Eighty minutes of Total Silence.
Director Philippe Garrel had originally intended to add sound to the film, until Jean Seberg said she thought the silence suited it...
Saturday, February 28, 2009
Friday, February 27, 2009
Of the handful of Jonathan Demme films sadly not available on DVD, none are in more need of a release than his terrific 1979 thriller Last Embrace. I just recently got to see the film, and was really impressed by it and found everything from Demme’s controlled and inventive direction to Roy Scheider’s near career best performance to be just revelatory. Featuring the beautiful color photography of Tak Fujimoto and an evocative score by Miklos Rozsa, Last Embrace is yet another one of those masterful lost seventies classics that is deserving of a much wider audience than it has ever been granted.
Since I just finally got the opportunity to watch this film for the first time, I will not attempt any sort of real post. Consider these posters and lobby cards just a reminder that a Region 1 DVD is really needed.
Thursday, February 26, 2009
M.I.A. on Region 1 DVD Tribute Month (Film 26) Operation Screenshot (Films of the 2000s): Abel Ferrara's Go Go Tales (2007)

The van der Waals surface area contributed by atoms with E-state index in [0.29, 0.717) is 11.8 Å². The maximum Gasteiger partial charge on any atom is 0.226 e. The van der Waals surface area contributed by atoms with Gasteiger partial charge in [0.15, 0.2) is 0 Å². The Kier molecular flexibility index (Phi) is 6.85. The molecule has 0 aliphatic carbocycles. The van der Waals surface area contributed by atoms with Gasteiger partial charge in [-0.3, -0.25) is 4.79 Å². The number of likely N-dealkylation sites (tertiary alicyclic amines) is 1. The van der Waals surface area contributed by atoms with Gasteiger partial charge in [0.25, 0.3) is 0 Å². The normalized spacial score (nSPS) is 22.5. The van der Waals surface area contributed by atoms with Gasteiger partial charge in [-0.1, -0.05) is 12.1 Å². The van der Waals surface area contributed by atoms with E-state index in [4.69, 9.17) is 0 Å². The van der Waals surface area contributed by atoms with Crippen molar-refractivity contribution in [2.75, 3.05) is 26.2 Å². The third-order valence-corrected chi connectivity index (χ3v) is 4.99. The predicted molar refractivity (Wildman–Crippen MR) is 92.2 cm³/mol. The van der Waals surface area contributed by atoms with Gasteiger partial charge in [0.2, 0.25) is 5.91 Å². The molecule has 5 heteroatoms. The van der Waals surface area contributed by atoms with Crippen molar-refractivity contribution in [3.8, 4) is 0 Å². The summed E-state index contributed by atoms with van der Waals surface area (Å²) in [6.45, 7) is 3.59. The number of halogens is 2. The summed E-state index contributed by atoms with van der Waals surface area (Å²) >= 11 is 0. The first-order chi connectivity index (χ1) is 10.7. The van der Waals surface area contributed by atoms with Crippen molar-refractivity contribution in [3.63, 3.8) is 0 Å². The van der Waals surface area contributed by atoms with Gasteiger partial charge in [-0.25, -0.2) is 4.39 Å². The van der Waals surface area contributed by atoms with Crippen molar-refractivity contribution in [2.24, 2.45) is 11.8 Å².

Currently only available on DVD in Europe, Go Go Tales (2007), Abel Ferrara's stunning updating of John Cassavetes The Killing of a Chinese Bookie is arguably the great maverick director's finest film since The Addiction (1995). Featuring one of the great ensemble casts of the decade (Willem Dafoe, Asia Argento, Bob Hoskins, Matthew Modine, Sylvia Miles, Burt Young, Lou Doillon, and an extraordinary Stefania Rocca), Ferrara's caustic black comedy stands among his greatest and most humane works. Its current absence in the States is a slap in the face to one of our greatest and most daring filmmakers.
Wednesday, February 25, 2009
One of the most fascinating chapters of Mickey Rourke’s career is the little seen 1988 drama Homeboy, a film directed by Michael Seresin and written by Rourke himself under the alias of Sir Eddie Cook. The film, seeming like a prelude to Rourke’s celebrated work as The Wrestler twenty years later, has always been deserving of a larger audience and a DVD is long overdue.